Likely the most common question professional photographers get is “how did you get into photography?” Better yet, “how can I get into photography?”
Here is our guide on how to get into photography, mingled in with important information to get you started right away!
Find a Passion For Photography
Like anything in this world, you must first discover a passion for your pursuit. Finding a love for photography can be as simple as picking up a camera and clicking the shutter button, or it can take a bit of time to build. But in either case, you really need to have a love for what you’re doing in order to really invest into getting in photography.
Photography is an expensive endeavor- both financially and with time. Photography takes a lot of time to get good in and the more you do it, the more you want to buy!
The immensely large array of equipment to choose from can make photography incredibly overwhelming. The first thing that wards off many people from the craft is the selection of cameras and lenses to choose from.
Fear not! To get into photography you just need to start with a camera and a lens. Many camera companies such as Canon and Nikon sell combination kits that include a camera and a lens together.
It’s best to start with either a DSLR or Mirrorless camera so that you have full control over the settings. As much as that may be intimidating, it’s the best way to learn the craft. Point and Shoot cameras do everything for you (making them easier to use) and you learn very little from them.
In the beginning, the equipment is less important than learning how photography works! You’ll eventually outgrow the gear you started with naturally, so don’t even worry about it when starting out.
Basic Principles To Understand
To give a crash course in photography to get you started, here are the basic principles to understand. For more in depth information, check out our 38 Settings, Techniques and Rules For New Camera Owners article!
Exposure is the amount of light that reaches your camera. Too much light and your image will be too bright. Too little, and it’ll be too dark.
Exposure is a formula: ISO + shutter speed + aperture = exposure.
Like a mathematical formula, if one variable is changed, the rest are affected by the change.
The ISO is your camera’s sensitivity to light. The lower the ISO number, the less sensitive the camera is to light (but the less noise the photograph has). The higher the ISO number, the more sensitive the camera is to light (but the more noise the photograph has).
The aperture controls how much light does (or doesn’t) hit your sensor. The lower the aperture number, the more light the camera lets in. The higher the aperture number, the less light the camera lets in. The lower the aperture number, the shallower the depth of field. The larger the aperture number, the deeper the depth of field.
The shutter speed is how fast your camera takes the photograph. The higher the shutter speed number, the more frozen the action will be (but the photograph will be darker). The lower the shutter speed number, the more motion blur your photograph will have (but the photograph will be lighter).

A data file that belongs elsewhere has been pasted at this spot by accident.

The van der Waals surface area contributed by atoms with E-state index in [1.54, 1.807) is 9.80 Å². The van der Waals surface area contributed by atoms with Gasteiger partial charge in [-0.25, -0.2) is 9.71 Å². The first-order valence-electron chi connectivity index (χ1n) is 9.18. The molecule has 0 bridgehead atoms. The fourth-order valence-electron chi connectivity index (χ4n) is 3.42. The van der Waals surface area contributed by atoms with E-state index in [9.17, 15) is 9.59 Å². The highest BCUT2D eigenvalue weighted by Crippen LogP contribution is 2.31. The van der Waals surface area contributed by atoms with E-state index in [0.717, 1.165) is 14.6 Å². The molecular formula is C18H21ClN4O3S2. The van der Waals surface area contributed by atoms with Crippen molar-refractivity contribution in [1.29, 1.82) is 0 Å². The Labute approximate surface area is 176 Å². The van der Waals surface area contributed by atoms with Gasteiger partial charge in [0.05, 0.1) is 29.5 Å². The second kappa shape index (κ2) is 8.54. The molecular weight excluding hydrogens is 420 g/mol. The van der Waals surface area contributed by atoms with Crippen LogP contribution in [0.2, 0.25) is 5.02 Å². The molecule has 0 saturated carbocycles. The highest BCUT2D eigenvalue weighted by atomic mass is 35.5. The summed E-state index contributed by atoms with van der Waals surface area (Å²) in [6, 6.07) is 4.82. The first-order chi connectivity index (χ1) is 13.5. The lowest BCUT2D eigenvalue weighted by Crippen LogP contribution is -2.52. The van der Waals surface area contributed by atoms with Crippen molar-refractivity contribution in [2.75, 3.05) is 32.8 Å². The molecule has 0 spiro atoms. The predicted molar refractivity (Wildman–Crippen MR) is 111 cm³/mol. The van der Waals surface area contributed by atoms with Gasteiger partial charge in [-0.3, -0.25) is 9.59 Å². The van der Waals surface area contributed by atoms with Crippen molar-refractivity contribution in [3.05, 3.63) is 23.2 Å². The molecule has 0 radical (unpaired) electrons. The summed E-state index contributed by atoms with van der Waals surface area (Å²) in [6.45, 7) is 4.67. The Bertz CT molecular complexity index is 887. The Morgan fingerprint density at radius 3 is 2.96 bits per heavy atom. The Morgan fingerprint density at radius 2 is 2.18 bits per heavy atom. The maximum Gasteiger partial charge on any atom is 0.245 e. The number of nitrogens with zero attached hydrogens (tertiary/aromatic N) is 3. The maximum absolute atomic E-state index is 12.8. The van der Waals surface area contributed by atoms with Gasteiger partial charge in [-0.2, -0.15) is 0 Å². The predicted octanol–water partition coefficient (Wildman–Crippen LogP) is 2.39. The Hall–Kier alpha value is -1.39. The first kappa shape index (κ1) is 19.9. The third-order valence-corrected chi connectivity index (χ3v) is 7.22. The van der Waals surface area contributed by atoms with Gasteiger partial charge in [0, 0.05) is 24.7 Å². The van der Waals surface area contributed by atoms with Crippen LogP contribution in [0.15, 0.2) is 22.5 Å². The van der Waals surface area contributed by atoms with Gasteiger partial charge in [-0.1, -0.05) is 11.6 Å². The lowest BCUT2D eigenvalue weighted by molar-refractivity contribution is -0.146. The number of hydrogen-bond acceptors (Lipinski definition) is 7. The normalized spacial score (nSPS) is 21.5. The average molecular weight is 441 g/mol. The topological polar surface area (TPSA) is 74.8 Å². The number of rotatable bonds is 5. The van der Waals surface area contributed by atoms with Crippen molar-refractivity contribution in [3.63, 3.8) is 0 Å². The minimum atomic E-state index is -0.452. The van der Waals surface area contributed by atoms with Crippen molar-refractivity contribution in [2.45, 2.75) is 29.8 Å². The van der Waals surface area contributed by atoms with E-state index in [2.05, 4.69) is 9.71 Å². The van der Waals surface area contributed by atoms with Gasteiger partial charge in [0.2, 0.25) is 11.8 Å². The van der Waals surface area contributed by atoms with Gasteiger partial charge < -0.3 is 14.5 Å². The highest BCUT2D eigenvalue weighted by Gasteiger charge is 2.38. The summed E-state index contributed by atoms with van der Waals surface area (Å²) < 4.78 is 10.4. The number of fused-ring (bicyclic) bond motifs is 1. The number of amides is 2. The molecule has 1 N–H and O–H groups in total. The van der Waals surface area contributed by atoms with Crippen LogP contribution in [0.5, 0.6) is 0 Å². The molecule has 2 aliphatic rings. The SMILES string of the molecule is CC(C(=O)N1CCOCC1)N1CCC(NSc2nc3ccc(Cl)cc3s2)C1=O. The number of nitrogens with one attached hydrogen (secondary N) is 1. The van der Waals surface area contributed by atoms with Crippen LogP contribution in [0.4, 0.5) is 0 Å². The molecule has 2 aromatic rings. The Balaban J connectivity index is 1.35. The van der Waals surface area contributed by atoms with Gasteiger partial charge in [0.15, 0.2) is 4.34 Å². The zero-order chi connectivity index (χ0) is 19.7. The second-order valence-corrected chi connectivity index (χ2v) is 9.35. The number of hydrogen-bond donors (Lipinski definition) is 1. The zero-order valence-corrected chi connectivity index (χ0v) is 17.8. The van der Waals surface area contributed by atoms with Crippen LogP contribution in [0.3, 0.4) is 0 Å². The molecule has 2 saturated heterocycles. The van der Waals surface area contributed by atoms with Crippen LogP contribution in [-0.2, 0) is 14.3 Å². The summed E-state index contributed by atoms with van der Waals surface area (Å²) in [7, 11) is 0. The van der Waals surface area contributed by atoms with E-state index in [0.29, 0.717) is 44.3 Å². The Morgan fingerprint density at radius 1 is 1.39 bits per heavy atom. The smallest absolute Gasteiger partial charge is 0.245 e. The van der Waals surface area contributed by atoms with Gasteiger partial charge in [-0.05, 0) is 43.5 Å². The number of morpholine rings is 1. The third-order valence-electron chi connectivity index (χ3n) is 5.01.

Together, these three components keep balancing each other out to create the perfect exposure for your photograph!
Photography revolves around light. Light is what creates a photograph in the first place! With exposure settings all revolving around how light hits the sensor to camera limitations revolving around light, to be a photographer means understanding this key principle.
When starting out, the best thing you can do is to just learn how light affects an image and your exposure. Practice photographing with different kinds of light, from sunlight outside to a floor lamp indoors. Really explore the difference between natural light and artificial light.
It’s okay if you prefer one type of light over the other! That helps you figure out what kind of photographer you are meant to be.
Metering tells the camera how to accurately express the exposure meter to you. In order to understand what the proper exposure is, we rely on a guide that we see at the bottom of our viewfinder called the Exposure Meter. This measures the intensity of light, and tells us if our exposure settings are too light, too dark, or just right.
In order to get a proper reading, you have to change your camera’s metering mode. For new photographers, the best metering mode to use is Matrix / Evaluative Metering. This mode considers the entire scene, all of its shadows and highlights, when setting the exposure. It’s goal is to expose the darkest part of your image and the lightest part of your image as equally as possible.
Composition is the arrangement of elements (subject, objects, foreground, background, and negative space) in a photograph. The composition will make or break your image.
Although most photographers go by their aesthetic preferences or what ‘looks right’, there are a few key rules to keep in mind.
The first is the Rule of Thirds. This is the most basic compositional rule. If you divide your photograph evenly into thirds, both horizontally and vertically, the subject of the image needs to be placed at the intersection of the dividing lines. Any of the intersections! But it must be at an intersection.
The idea is that this provides the most accurate amount of negative space. Negative space describes all of the parts of your photograph that do not have your subject in it.
The next is Implied Sense of Movement. Implied sense of movement means the direction that you think the movement will go in a still image. For example, if a dog is running to the left in a picture, the implied sense of movement is towards the left. If a model is looking to the right, the implied sense of movement is to the right. If the subject is looking into the camera, the implied sense of movement is towards the viewer.
Next comes Eye Lines. Eye lines are a way of describing a perspective. When photographing living subjects, you generally want to photograph from their eye level. This is because photographing from eye level allows the viewer of a photograph to sympathize and empathize with the subject and develop a mental relationship with the photograph.
When photographing living subjects, remember to keep limbs intact! If you’re photographing a living subject, such as a person or pet, don’t cut off any limbs! That looks like you purposefully handicapped your subject. If you have to crop tightly, never crop at a limb joint- always crop in the center between two joints.